PUBLIC INFORMATION STATEMENT
NATIONAL WEATHER SERVICE FLAGSTAFF AZ
915 AM MST TUE FEB 7 2006
…RECORD DRY CONDITIONS CONTINUE OVER NORTHERN ARIZONA…
FOR THE PERIOD OF SEPTEMBER 1ST 2005 THROUGH FEBRUARY 6TH 2006… FLAGSTAFF HAS RECEIVED ONLY 2.49 INCHES OF PRECIPITATION (INCLUDING MELTED SNOW). THIS NOW SURPASSES THE PREVIOUS DRIEST AMOUNT WHICH WAS SET IN THE 1950-1951 SEASON. THE 2005-2006 PERIOD NOW REPRESENTS THE LEAST AMOUNT OF PRECIPITATION EVER RECORDED FOR THAT PERIOD IN THE HISTORICAL RECORDS WHICH BEGAN IN 1898. … THE NORMAL SEASONAL SNOWFALL FOR THIS PERIOD SHOULD BE 56.0 INCHES. … WINSLOW HAS ONLY RECEIVED 17% (0.62″) OF THEIR NORMAL PRECIPITATION FOR THE SEPT 1ST THROUGH FEB 6TH PERIOD.
I live northeast of Flagstaff and my weather is more similar to that of Winslow than Flagstaff. We havenâ€™t received one inch of precipitation at our house.
Two weeks ago I was getting a load of water and was watching hundreds of small blue birds checking frozen puddles. They were waiting for the ice to melt in puddles created from spilled water. Two robins were among the blue birds. There was a woman getting water who appeared to be in her seventies. I asked if she knew the name of the blue birds and she said she did not. She commented that this was the first time she had seen this species of bird and she had never seen robins in the area in January.
Iâ€™m noticing what I interpret to be signs of increasing stress among plants and animals. When we first moved to the land, Julie and I purchased a small tub to provide water for animals. At the time, our intention was to attract wildlife to be able to watch and photograph them. Now, my intention is to provide some water to alleviate stress during the drought.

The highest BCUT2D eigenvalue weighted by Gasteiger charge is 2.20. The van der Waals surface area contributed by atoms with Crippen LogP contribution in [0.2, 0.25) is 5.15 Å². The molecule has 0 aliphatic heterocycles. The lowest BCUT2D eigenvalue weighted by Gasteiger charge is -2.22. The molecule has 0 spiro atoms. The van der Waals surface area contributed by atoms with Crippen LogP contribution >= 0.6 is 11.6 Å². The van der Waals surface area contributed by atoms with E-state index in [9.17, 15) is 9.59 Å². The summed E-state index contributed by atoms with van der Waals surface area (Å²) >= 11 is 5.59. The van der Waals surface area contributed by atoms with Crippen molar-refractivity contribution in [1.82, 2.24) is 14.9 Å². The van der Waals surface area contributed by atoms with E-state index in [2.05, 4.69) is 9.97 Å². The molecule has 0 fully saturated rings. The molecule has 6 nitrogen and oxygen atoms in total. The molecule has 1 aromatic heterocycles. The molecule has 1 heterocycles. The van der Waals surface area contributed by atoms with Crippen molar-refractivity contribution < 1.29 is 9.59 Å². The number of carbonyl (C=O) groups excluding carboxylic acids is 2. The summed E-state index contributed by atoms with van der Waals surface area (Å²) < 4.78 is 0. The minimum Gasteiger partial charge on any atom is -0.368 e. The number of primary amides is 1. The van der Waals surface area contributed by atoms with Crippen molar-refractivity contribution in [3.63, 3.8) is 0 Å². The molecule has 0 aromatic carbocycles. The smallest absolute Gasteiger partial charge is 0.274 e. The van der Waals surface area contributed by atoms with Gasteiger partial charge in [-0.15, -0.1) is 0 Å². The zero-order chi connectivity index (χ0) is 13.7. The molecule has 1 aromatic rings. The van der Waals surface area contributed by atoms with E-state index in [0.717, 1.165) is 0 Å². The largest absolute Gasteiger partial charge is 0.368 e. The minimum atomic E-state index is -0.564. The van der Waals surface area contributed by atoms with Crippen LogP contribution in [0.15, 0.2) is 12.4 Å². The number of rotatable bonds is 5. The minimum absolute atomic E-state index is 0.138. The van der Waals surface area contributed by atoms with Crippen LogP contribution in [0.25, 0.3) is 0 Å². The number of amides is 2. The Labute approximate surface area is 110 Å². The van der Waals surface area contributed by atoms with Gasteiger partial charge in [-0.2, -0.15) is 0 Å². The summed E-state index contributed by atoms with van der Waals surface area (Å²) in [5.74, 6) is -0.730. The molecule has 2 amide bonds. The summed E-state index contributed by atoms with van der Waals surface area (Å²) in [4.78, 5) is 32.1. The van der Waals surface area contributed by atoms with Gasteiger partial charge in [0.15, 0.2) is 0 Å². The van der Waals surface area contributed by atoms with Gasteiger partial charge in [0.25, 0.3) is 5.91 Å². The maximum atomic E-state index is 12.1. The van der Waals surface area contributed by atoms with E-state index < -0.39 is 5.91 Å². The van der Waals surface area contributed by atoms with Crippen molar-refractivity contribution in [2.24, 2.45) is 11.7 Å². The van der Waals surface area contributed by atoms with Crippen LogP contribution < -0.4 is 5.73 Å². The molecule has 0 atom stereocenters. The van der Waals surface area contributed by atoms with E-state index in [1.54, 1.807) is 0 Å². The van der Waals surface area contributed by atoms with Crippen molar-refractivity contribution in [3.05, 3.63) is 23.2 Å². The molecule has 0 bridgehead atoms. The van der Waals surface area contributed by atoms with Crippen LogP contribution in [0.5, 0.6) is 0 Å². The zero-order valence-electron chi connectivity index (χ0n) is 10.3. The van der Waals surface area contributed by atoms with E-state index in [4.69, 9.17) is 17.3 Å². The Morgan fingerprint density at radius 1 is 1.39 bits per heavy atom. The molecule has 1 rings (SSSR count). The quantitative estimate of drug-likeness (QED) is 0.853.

When our septic system was installed, the backhoe uprooted but didnâ€™t harm a prickly pear cactus. I moved it to a safe position and left it lying on top of the ground for about two or three months. I planted the cactus near our house and it did well and bloomed last summer. Recently, I noticed something had been feeding on it but the damage was not serious. Last Saturday I saw the culprit â€“ a small chipmunk. I didnâ€™t do anything to protect the cactus because I figured the small animal needed food and moisture. A few days later I arrived home and the cactus was gone â€“ including the roots.
Recently, I have been seeing more antelope near the house. Interestingly, antelope will drink if water is available but can get their water from food. For so large an animal, thatâ€™s amazing to me.
Times are hard and will get more difficult. This will probably be a summer of numerous large forest and wild fires.
On a brighter side, Julie ordered a new bird feeder recently. The feeder fits into a window by our kitchen table and extends into the room. On the weekends, itâ€™s quite enjoyable to have breakfast while watching birds only two feet away on the other side of the one-way glass. Also, the small bird that is obsessed with her reflection is hilarious.
Life with nature is wonderful!
Yesterday, I posted the above on my personal blog. Later in the day I heard of a fire. I found the following in a news article
A terrible sign of the potential problems to come this summer, Arizona already has its first significant forest fire of the year. It’s called the February Fire, and it is burning north of Payson, Arizona. As of February 8, the February Fire has burned more than 1,200 acres. It is still burning actively.
One of the challenges of living off the grid is to be prepared, self-reliant, and not dependant on fire personnel arriving in time.
This photo of smoke from a Summer 2005 fire that was a few miles south of our house was taken in our back yard. Two weeks elapsed before this fire was extinguished. A second, smaller fire burned about five miles west of our house.